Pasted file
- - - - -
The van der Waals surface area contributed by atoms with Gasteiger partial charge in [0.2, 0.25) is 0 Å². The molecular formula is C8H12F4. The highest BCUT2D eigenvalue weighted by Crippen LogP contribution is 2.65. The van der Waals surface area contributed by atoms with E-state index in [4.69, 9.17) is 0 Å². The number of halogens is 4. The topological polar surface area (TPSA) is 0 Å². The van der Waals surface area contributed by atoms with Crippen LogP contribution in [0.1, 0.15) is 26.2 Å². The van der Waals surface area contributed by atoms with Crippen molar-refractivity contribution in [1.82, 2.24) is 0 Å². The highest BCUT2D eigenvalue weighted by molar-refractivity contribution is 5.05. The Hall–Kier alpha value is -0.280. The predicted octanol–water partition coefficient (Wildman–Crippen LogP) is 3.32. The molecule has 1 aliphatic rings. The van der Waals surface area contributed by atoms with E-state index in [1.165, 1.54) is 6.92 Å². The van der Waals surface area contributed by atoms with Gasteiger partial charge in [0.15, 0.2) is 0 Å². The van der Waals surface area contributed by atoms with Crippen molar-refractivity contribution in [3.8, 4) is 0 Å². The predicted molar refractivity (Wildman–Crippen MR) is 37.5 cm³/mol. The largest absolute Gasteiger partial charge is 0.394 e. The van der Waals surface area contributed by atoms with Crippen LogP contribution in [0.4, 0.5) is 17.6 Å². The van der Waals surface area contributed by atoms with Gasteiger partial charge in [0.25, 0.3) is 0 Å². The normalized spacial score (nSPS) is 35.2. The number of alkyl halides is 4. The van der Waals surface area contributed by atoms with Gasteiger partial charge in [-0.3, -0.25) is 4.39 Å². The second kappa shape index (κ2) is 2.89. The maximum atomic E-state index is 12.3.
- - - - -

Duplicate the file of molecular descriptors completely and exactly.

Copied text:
The van der Waals surface area contributed by atoms with Gasteiger partial charge in [0.2, 0.25) is 0 Å². The molecular formula is C8H12F4. The highest BCUT2D eigenvalue weighted by Crippen LogP contribution is 2.65. The van der Waals surface area contributed by atoms with E-state index in [4.69, 9.17) is 0 Å². The number of halogens is 4. The topological polar surface area (TPSA) is 0 Å². The van der Waals surface area contributed by atoms with Crippen LogP contribution in [0.1, 0.15) is 26.2 Å². The van der Waals surface area contributed by atoms with Crippen molar-refractivity contribution in [1.82, 2.24) is 0 Å². The highest BCUT2D eigenvalue weighted by molar-refractivity contribution is 5.05. The Hall–Kier alpha value is -0.280. The predicted octanol–water partition coefficient (Wildman–Crippen LogP) is 3.32. The molecule has 1 aliphatic rings. The van der Waals surface area contributed by atoms with E-state index in [1.165, 1.54) is 6.92 Å². The van der Waals surface area contributed by atoms with Gasteiger partial charge in [0.15, 0.2) is 0 Å². The van der Waals surface area contributed by atoms with Crippen molar-refractivity contribution in [3.8, 4) is 0 Å². The predicted molar refractivity (Wildman–Crippen MR) is 37.5 cm³/mol. The largest absolute Gasteiger partial charge is 0.394 e. The van der Waals surface area contributed by atoms with Crippen LogP contribution in [0.4, 0.5) is 17.6 Å². The van der Waals surface area contributed by atoms with Gasteiger partial charge in [0.25, 0.3) is 0 Å². The normalized spacial score (nSPS) is 35.2. The number of alkyl halides is 4. The van der Waals surface area contributed by atoms with Gasteiger partial charge in [-0.3, -0.25) is 4.39 Å². The second kappa shape index (κ2) is 2.89. The maximum atomic E-state index is 12.3.